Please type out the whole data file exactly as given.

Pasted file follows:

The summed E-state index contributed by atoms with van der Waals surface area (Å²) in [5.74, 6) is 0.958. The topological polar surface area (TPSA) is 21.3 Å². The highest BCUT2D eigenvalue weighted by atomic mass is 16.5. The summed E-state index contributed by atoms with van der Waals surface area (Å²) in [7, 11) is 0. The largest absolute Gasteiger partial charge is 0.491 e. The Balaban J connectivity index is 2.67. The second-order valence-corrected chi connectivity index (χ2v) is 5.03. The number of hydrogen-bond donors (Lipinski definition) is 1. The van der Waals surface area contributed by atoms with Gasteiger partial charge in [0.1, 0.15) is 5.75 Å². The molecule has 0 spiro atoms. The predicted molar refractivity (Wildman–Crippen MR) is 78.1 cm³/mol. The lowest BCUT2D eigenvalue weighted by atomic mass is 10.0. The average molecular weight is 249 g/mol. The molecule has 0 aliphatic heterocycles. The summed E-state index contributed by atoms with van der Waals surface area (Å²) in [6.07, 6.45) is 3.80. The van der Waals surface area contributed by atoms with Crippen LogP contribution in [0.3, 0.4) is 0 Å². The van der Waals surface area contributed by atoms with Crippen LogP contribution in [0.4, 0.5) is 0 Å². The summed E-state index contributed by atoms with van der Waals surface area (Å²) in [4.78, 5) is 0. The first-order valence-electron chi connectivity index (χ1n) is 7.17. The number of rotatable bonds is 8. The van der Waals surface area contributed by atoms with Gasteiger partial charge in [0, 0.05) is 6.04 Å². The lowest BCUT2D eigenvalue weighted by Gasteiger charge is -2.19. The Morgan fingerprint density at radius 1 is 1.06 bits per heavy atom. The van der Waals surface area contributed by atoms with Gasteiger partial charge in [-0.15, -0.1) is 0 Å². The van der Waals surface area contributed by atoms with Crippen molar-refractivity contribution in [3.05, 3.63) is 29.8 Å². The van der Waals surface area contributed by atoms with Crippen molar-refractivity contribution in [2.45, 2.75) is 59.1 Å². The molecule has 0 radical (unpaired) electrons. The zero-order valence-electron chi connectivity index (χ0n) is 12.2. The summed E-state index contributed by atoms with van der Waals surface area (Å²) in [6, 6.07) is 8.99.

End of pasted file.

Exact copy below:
The summed E-state index contributed by atoms with van der Waals surface area (Å²) in [5.74, 6) is 0.958. The topological polar surface area (TPSA) is 21.3 Å². The highest BCUT2D eigenvalue weighted by atomic mass is 16.5. The summed E-state index contributed by atoms with van der Waals surface area (Å²) in [7, 11) is 0. The largest absolute Gasteiger partial charge is 0.491 e. The Balaban J connectivity index is 2.67. The second-order valence-corrected chi connectivity index (χ2v) is 5.03. The number of hydrogen-bond donors (Lipinski definition) is 1. The van der Waals surface area contributed by atoms with Gasteiger partial charge in [0.1, 0.15) is 5.75 Å². The molecule has 0 spiro atoms. The predicted molar refractivity (Wildman–Crippen MR) is 78.1 cm³/mol. The lowest BCUT2D eigenvalue weighted by atomic mass is 10.0. The average molecular weight is 249 g/mol. The molecule has 0 aliphatic heterocycles. The summed E-state index contributed by atoms with van der Waals surface area (Å²) in [6.07, 6.45) is 3.80. The van der Waals surface area contributed by atoms with Crippen LogP contribution in [0.3, 0.4) is 0 Å². The van der Waals surface area contributed by atoms with Crippen LogP contribution in [0.4, 0.5) is 0 Å². The summed E-state index contributed by atoms with van der Waals surface area (Å²) in [4.78, 5) is 0. The first-order valence-electron chi connectivity index (χ1n) is 7.17. The number of rotatable bonds is 8. The van der Waals surface area contributed by atoms with Gasteiger partial charge in [0, 0.05) is 6.04 Å². The lowest BCUT2D eigenvalue weighted by Gasteiger charge is -2.19. The Morgan fingerprint density at radius 1 is 1.06 bits per heavy atom. The van der Waals surface area contributed by atoms with Gasteiger partial charge in [-0.15, -0.1) is 0 Å². The van der Waals surface area contributed by atoms with Crippen molar-refractivity contribution in [3.05, 3.63) is 29.8 Å². The van der Waals surface area contributed by atoms with Crippen molar-refractivity contribution in [2.45, 2.75) is 59.1 Å². The molecule has 0 radical (unpaired) electrons. The zero-order valence-electron chi connectivity index (χ0n) is 12.2. The summed E-state index contributed by atoms with van der Waals surface area (Å²) in [6, 6.07) is 8.99.